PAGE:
Scientific Publication

Pathways for fitting legumes into the farming systems of East African highlands: a dual approach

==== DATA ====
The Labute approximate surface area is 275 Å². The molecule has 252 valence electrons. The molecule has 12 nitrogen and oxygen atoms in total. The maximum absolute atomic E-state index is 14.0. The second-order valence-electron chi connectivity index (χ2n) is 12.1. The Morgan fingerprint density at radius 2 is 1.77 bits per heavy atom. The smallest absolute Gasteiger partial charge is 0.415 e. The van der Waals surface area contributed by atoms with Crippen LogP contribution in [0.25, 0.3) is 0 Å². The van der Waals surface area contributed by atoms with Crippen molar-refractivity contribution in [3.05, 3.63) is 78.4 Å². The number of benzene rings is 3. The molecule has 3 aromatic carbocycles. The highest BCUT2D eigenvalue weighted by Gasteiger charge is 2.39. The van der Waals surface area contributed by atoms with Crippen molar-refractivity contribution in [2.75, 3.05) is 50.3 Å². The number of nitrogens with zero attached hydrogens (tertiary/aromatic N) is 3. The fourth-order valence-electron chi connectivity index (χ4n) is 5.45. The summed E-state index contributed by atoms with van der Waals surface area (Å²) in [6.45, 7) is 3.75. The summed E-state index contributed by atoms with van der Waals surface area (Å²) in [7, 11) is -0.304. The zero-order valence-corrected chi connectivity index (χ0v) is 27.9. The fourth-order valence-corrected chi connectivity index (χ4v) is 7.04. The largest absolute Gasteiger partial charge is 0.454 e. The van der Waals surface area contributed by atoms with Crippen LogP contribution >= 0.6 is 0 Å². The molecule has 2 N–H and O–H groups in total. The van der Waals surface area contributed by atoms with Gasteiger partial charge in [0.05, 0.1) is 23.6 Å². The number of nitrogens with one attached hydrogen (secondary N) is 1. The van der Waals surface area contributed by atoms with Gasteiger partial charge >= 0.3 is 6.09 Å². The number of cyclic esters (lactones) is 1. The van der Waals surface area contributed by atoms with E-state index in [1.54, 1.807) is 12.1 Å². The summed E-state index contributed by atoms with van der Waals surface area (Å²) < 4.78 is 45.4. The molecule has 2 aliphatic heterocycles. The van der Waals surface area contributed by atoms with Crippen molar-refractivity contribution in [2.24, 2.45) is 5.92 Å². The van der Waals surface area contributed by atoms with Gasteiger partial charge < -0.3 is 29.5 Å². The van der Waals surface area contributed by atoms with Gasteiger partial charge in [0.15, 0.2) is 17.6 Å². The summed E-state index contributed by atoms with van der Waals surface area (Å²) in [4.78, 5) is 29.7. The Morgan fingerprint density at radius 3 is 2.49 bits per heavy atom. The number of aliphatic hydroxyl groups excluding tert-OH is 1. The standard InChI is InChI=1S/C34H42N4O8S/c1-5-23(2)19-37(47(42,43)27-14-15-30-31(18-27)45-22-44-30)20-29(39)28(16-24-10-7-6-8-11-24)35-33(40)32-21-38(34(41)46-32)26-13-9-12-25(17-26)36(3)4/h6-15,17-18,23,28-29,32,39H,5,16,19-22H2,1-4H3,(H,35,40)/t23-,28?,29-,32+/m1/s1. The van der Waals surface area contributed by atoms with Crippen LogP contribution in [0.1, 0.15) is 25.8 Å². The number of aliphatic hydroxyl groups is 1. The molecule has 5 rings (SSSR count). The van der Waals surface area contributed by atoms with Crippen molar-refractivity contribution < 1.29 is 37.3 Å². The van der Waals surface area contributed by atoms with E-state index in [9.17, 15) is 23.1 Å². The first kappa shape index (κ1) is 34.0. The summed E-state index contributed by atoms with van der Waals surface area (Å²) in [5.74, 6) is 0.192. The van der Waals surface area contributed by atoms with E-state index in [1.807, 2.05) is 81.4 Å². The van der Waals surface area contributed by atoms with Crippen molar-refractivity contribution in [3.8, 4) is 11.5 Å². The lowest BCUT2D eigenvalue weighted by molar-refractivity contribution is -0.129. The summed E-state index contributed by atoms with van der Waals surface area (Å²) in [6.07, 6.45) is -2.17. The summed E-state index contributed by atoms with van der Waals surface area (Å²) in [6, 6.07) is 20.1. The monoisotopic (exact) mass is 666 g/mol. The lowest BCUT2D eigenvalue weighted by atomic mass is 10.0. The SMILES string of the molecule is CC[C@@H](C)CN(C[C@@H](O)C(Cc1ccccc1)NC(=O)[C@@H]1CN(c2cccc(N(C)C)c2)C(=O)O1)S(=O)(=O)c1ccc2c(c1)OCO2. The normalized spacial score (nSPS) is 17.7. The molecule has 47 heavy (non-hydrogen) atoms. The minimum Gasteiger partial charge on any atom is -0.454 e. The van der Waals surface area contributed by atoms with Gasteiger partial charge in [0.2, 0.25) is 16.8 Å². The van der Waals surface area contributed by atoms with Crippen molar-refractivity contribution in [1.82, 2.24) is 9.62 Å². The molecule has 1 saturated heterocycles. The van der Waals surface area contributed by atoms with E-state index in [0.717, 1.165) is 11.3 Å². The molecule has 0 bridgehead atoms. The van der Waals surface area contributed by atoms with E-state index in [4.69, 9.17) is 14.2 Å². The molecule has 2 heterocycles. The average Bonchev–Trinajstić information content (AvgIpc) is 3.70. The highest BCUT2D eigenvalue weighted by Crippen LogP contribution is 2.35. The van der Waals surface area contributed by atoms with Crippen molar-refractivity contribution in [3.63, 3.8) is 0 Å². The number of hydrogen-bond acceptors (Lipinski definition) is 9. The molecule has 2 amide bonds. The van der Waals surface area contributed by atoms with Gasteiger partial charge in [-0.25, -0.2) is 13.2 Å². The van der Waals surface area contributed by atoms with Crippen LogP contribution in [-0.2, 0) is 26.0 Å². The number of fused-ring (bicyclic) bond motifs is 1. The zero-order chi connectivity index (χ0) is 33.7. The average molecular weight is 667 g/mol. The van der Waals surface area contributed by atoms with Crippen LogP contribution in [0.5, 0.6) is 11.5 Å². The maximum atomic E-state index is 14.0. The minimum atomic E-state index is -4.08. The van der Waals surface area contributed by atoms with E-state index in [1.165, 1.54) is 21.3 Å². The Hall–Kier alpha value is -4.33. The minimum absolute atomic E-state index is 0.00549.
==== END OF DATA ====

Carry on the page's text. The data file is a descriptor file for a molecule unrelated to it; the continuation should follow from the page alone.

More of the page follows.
Food legumes remained to be important components of various farming systems of Eastern Africa, while the attempt to integrate fodder legumes and legume cover crops (LCCs) became unsuccessful. Despite recognising their benefits as soil fertility restorers and high quality fodder, farmers remained reluctant to integrate legumes mainly due to community/farmer specific socio-economic determinants. This paper is based on the experiences of the African Highlands Initiative that has striven to integrate legumes in Ethiopian Highlands, Areka, and also understand the processes of integration of legumes of different use through participatory research. Areka had an altitude of 1990 masl, and rainfall amount of 1300mm, which is characterised by mixed subsistent farming systems, poor access to resources, intensive cropping, land shortage and soil degradation. Participatory evaluation was conducted on the agronomic performance and adaptability of eight legumes for three consecutive years during the main and small growing seasons, accompanied by extensive data collection on socio-economic determinants. PR experiences showed that the selection criterion of farmers was far beyond biomass production. The major biophysical traits are performance of the species under that specific agroecology, which was characterised by yield, disease and pest resistance, effect on soil fertility and the succeeding crop and its compatibility into the existing cropping system.Specifically, farmers identified firm root system, early soil cover, biomass yield, decomposition rate, soil moisture conservation, drought resistance and feed value as important criteria. The total sum of farmersâ?? biophysical criteria showed that Mucuna followed by Crotalaria could be the most fitting species, but farmers finally decided for Vetch, the low yielder, due to its fast growth and high feed value. Farmersâ?? priority was livestock feed over soil fertility. The final decision of farmers for integrating a food legume into their temporal & spatial niches of the system is dictated by the food habit while for non-food legume it depended on land productivity, farm size, land ownership, access to market and need for livestock feed. The potential adopters of LCCs and forage legumes were less than 7%, while 91% of the farmers integrated the new cultivars of food legumes. Strategic combination of biophysical and socio-economic determinants in the form of decision guides was suggested to facilitate the integration of legumes to help farming communities, development agencies and researchers to easily identify potential adopters, learn about the criteria of choice and suggest an improved system management.Moreover, it may also help them to identify niches and/ or create niches, modify the existing systems and promote the technology for wider use